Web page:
The Six Gentlepersons Of Verona is going to be a remarkable show in many ways. The acting, the design, the costumes, the lighting, the music…it’s all pretty cool.
But for me, on the eve before opening, what is most remarkable is that Six Gents so perfectly sums up the reasons that I do theatre.
First, I got to muck around with Shakespeare. As most people know, my personal (and academic) interests are primarily in how the great classics of English and American drama fit within a broader literary framework. There is, in fact, very little new under the sun; each time I direct a show, I start with a period of personal dramaturgical work that involves a lot of research, the reading of dusty old books, of Sherlocking past performance histories and social/political contexts surrounding the work…all in the desperate attempt to find something…anything…that will spark my interest and the interests of our audiences.
Shakespeare’s Two Gentlemen of Verona has a fascinating, engaging and unique literary history. I spent weeks turning over rocks and logs and leaves uncovering almost completely forgotten treatments of the script, learned about the performance history of the play from its inception, and fiddled and fuddled with no less than 3 different versions of Shakespeare’s tale of young love. I adored every minute of it, and am truly grateful that I have a job that lets me “read” and “wonder” as part of my job description.
Second, I got to work with a group of incredibly talented actors. These five women are…in a word…amazing. So generous, so thoughtful and smart, so focused and concerned about their craft. That isn’t always the case in all casts, but here, with these 5 women, it was not only the case, it was the expectation. To witness them working together, collaborating with each other and with me, giving of themselves so freely and without ego…all while trying their best to get where I wanted us to go…well, it just reminded me so clearly of why theatre has such a profound impact on the artists and craftspeople who give their lives to it. None of us are being paid what we are worth, but I found myself thinking about how rich my life has become since founding Bag&Baggage…rich with people, talent, and the gift of passion. It doesn’t pay the rent, but it makes life worth living.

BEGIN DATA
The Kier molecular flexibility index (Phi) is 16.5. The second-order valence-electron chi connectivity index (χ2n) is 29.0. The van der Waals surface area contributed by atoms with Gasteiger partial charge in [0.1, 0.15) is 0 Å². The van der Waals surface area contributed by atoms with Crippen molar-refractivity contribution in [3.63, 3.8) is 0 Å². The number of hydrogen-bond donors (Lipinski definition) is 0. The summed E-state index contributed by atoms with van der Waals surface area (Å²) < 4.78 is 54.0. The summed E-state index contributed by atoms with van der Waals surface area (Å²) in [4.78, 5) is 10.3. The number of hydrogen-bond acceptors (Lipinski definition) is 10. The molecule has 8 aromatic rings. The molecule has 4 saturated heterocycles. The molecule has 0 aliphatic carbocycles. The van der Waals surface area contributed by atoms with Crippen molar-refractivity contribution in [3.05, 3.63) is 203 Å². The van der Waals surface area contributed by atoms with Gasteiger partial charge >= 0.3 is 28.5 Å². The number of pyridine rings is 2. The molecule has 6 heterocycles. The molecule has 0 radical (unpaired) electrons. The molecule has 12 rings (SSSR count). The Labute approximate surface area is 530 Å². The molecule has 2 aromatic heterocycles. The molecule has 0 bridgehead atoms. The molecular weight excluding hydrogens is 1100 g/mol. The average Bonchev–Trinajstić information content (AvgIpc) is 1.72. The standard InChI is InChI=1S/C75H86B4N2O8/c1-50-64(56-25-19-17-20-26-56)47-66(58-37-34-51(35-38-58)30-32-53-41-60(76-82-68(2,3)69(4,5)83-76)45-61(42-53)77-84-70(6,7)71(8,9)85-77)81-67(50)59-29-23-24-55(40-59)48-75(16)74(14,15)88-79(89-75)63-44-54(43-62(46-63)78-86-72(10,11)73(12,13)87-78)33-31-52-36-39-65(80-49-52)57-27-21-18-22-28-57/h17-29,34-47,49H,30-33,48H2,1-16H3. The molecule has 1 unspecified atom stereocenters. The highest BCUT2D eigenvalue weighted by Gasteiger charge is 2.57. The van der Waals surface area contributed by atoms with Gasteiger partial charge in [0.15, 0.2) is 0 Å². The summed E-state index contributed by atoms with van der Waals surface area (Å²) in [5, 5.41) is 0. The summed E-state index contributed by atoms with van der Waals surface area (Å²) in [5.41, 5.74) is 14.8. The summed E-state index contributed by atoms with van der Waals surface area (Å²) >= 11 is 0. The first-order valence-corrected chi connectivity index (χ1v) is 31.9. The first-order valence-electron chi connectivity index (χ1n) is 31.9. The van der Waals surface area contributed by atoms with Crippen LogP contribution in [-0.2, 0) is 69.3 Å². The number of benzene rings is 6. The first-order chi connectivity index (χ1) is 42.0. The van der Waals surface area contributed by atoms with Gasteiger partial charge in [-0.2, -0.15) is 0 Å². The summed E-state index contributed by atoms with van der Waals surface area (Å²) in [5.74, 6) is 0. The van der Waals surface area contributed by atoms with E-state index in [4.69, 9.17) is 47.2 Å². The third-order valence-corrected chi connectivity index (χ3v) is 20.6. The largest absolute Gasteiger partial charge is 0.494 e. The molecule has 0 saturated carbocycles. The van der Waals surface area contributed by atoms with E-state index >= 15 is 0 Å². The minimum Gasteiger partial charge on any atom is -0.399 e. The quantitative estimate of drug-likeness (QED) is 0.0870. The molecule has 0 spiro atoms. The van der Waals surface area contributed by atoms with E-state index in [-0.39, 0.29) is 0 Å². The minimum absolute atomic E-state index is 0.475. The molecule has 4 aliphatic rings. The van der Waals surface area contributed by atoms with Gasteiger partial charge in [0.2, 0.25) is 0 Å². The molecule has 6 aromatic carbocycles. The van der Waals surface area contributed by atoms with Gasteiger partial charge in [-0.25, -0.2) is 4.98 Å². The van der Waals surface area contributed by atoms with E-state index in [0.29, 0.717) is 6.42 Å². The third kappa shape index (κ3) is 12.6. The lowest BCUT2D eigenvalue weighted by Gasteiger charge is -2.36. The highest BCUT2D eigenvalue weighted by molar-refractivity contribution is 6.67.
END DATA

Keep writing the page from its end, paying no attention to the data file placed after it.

Third, I have the most talented production team collaborators in the history of history. Period. Megan Wilkerson, Melissa Heller, Molly Stowe, Emily Trimble, Beth Willis, John Armour….these people are THE BOMB. Smart, sassy, sexy (especially in John’s case), deeply committed to excellence, and more talented than I will ever be. I was told once that the best skill a director can develop is to surround himself with people that make him good. If there is anything about my career that can be considered a success, it is because of the generous spirit of my production team. No question. You guys make me look like I know what the hell I’m doing, and that has got to be one of the hardest parts of what you do for us!
Fourth, I got to know Hanna Brumley. Hanna is a student at Hillsboro High School, my alma mater, and was one of the student actors in The Crucible. During that show, I was so impressed by Hanna’s keen intellect, her eye for detail, her intellectual curiosity, and her passion for excellence that I had to have a very hard conversation with her. It went something like this, “Hanna. I’m sorry to have to tell you this, but you aren’t an actor. I know, I know…You really really want to be, I know. But, unfortunately…and this is difficult for me to say…you are a director.”
And she is. Over the past few months, Hanna joined our team as my Assistant Director. At 18 years of age, Hanna has been holding her own with a group of incredibly well trained actors, sometimes overbearing designers, an Artistic Director with delusions of grandeur and a mouth like a sailor, and…through it all…Hanna has been the picture of grace and an equally eager student. I have no idea what I might have taught her that she wouldn’t be able to figure out, eventually, by herself…but I will say this: It has been a great honor for me to have Hanna with us on the team.
She is so talented, so bright, so gifted. It makes me remember what my life was like at that age…when theatre was a grand adventure devoid of fundraising and financial woes, a universe of possibility not hindered by rental contracts and malfunctioning light boards…when theatre was new, when theatre was about truth, about beauty, and about struggling every day to make art.
I sometimes forget that. Hanna reminded me.
The Six Gentlemen of Verona is a remarkable show in and of itself. What happens on stage tomorrow night, as we open, stands alone.
But for me, it has been the process that has been so powerfully rewarding.
Break a leg. You make me proud.